Recently The New York Times ran a story titled, “Amy Schneider Becomes First Woman to Surpass $1 Million on Jeopardy.” The headline is absurd because Amy Schneider is not a woman. He is a self-identified transgender woman which means Amy is a man who fantasizes he is a woman. A string of pearls and a dress do not a woman make.
As Andrew T. Walker wrote, “Biological males do not become females by a sheer act of will or verbal declaration. Males can never become females and females cannot become males. Their own thinking about themselves does not reconfigure their genetics.”
Why has The New York Times compromised its journalistic integrity to report the truth? Why did the paper say Amy is a “woman” when Amy is undeniably a biological male? I am sure it is to spare Amy and the transgender community’s feelings. It is a symptom of our culture’s decline; feelings are more important than the truth.
A person seeking to purchase a passenger ticket from Delta airlines took exception to buying the ticket for either a male or female when the ticket was for someone who claims to be “non-binary.” U.S. airlines are required to get the passenger’s name and gender to issue a ticket. Delta did not have a non-binary option and this person took exception to Delta’s refusal to issue a non-binary ticket.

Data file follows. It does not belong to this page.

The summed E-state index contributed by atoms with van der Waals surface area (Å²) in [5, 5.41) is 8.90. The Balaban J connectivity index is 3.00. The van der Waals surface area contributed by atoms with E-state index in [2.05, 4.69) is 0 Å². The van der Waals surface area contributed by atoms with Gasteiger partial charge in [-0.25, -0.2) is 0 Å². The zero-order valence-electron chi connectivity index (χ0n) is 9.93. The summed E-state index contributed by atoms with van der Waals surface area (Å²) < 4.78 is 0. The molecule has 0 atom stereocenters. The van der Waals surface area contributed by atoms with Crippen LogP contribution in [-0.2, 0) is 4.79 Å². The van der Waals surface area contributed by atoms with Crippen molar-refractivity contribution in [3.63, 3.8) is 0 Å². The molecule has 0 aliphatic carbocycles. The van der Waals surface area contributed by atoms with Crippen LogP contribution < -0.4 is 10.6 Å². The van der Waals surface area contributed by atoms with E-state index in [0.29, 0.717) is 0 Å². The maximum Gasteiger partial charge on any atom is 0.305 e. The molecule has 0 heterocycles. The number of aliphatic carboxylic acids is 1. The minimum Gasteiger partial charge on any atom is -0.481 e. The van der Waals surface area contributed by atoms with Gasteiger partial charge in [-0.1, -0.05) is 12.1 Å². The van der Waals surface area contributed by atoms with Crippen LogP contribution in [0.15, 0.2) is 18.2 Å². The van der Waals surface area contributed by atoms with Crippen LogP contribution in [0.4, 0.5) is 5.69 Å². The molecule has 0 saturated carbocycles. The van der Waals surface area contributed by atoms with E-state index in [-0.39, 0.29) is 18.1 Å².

It seems some airlines are beginning to relax this requirement and allowing a non-binary option to purchase tickets. I assume the reason the name and gender has been required in the past is so there will be an accurate passenger consist to help identify human remains in the event of a tragedy such as a crash.
In such instances the only means of identification sometimes are genetic. I feel safe in saying there are no “non-binary” genes. In such very real scenarios truth matters more than feelings.
The Ninth Commandment of the Decalogue reads, “You shall not bear false witness against your neighbor,” Exodus 20:16. The Scriptures enjoin us to tell the truth at all times. It is more offensive to me to deny the truth just to spare another’s feelings, and may prove more tragic in the long run for the one lied to.
There are those who would argue little white lies are harmless, but it has been my experience that little white lies often harbor big black consequences. If we as a society continue to blur the line between fantasy and reality, the time will come when we will need to hear the truth but will not recognize it for what it is.
Jesus said, “Nor shall you make an oath … But let your statement be, ‘Yes, yes’ or ‘No, no’; anything beyond these is of evil,” Matthew 5:36-37. His point is a Christian should always be honest, we should say what we mean and mean what we say.
There is more at stake than the identity of a TV game show contestant; the truth is in jeopardy.